The Ninth Circuit Court of Appeals has ruled that a corporate officer may be prosecuted for illegal hazardous waste storage if the officer knew of the illegal storage and directly participated in the conduct that violated RCRA. U.S. v. Reis, No. 09-30177 (9th Cir. 02/04/10) (unpublished). Appealing his conviction, defendant argued that the government could charge and convict either him or the corporation, but not both.

Rejecting his contention, the court observed that the government did not rely on the “responsible corporate officer doctrine” or any other derivative liability theory to establish defendant’s guilt. The U.S. Supreme Court developed the doctrine in United States v. Dotterweich, 320 U.S. 277 (1943), to hold corporate officers in responsible positions of authority personally (and, in that case, criminally) liable for violating strict liability statutes protecting the public welfare.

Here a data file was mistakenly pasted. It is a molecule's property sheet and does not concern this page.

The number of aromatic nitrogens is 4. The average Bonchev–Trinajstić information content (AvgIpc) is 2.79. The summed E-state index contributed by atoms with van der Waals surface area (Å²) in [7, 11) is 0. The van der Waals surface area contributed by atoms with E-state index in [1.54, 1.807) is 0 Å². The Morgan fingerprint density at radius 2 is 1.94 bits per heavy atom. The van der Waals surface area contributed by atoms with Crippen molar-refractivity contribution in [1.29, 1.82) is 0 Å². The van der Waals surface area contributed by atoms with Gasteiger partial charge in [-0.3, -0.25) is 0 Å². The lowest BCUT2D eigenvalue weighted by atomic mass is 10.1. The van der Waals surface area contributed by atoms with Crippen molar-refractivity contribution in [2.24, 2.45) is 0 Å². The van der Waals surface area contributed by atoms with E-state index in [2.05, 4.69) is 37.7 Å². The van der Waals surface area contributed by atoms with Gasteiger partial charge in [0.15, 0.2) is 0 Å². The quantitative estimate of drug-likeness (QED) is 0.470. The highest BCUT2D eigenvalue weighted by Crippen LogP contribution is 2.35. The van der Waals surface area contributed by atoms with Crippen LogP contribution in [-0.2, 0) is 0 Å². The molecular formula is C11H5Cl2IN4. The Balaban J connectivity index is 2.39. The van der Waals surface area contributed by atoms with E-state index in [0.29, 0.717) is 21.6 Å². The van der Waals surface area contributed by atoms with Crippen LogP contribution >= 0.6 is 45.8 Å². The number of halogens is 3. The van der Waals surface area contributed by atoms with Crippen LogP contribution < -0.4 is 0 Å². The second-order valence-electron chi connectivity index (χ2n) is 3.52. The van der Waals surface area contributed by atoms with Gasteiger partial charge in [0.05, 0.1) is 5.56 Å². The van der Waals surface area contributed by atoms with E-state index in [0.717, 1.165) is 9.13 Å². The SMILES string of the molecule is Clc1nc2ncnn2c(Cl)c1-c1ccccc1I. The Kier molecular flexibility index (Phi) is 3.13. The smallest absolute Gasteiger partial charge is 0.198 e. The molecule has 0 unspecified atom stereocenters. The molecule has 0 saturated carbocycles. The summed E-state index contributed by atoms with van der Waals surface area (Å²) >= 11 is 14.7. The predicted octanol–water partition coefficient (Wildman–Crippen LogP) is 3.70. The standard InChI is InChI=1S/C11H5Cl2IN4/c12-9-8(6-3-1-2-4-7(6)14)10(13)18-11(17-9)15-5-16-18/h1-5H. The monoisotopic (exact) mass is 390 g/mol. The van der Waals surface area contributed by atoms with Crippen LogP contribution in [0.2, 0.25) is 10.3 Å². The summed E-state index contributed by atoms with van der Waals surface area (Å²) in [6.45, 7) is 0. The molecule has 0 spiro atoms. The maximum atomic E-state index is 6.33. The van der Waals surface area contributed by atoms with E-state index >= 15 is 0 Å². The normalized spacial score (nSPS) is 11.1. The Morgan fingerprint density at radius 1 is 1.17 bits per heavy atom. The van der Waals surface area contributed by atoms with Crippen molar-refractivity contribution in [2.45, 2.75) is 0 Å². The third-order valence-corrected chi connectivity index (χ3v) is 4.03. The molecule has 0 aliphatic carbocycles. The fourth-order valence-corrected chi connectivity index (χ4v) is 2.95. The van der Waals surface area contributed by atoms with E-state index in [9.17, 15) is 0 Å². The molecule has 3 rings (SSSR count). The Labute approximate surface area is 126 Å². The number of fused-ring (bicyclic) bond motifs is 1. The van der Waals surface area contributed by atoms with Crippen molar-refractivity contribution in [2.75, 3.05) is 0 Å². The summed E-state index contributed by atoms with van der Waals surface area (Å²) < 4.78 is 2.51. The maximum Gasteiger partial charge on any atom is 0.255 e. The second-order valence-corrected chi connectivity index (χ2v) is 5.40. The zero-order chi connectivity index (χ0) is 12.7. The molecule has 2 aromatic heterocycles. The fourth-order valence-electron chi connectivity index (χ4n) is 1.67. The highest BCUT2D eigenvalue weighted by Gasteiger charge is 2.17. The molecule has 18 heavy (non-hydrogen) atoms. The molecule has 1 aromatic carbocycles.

The court ruled that the government chose to prove each element of the crime with respect to the defendant individually. According to the court, the government proved that the defendant participated in the facility’s day-to-day management, he had been warned that the material was hazardous waste for which the company used a permit, and he had the power and control to prevent or remedy the violation. The court found “no evidence that the jury found [defendant] guilty merely because he held a position of authority in the company.”